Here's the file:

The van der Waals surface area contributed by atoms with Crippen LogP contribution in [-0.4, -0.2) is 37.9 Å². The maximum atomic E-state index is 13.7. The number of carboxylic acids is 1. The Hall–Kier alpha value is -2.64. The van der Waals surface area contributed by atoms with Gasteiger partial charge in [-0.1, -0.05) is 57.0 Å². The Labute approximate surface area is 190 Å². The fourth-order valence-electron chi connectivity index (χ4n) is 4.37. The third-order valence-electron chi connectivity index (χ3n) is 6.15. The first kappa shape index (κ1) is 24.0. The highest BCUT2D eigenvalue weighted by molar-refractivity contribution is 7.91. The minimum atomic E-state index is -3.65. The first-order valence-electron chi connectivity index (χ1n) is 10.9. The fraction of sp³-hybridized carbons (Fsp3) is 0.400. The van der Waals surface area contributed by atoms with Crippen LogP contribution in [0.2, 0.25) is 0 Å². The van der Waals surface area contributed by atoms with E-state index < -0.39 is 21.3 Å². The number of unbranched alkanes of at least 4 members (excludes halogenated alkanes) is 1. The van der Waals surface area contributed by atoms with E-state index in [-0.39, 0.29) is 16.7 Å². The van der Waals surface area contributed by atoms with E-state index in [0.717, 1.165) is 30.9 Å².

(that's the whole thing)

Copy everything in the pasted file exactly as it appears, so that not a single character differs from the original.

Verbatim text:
The van der Waals surface area contributed by atoms with Crippen LogP contribution in [-0.4, -0.2) is 37.9 Å². The maximum atomic E-state index is 13.7. The number of carboxylic acids is 1. The Hall–Kier alpha value is -2.64. The van der Waals surface area contributed by atoms with Gasteiger partial charge in [-0.1, -0.05) is 57.0 Å². The Labute approximate surface area is 190 Å². The fourth-order valence-electron chi connectivity index (χ4n) is 4.37. The third-order valence-electron chi connectivity index (χ3n) is 6.15. The first kappa shape index (κ1) is 24.0. The highest BCUT2D eigenvalue weighted by molar-refractivity contribution is 7.91. The minimum atomic E-state index is -3.65. The first-order valence-electron chi connectivity index (χ1n) is 10.9. The fraction of sp³-hybridized carbons (Fsp3) is 0.400. The van der Waals surface area contributed by atoms with Crippen LogP contribution in [0.2, 0.25) is 0 Å². The van der Waals surface area contributed by atoms with E-state index < -0.39 is 21.3 Å². The number of unbranched alkanes of at least 4 members (excludes halogenated alkanes) is 1. The van der Waals surface area contributed by atoms with E-state index in [-0.39, 0.29) is 16.7 Å². The van der Waals surface area contributed by atoms with E-state index in [0.717, 1.165) is 30.9 Å².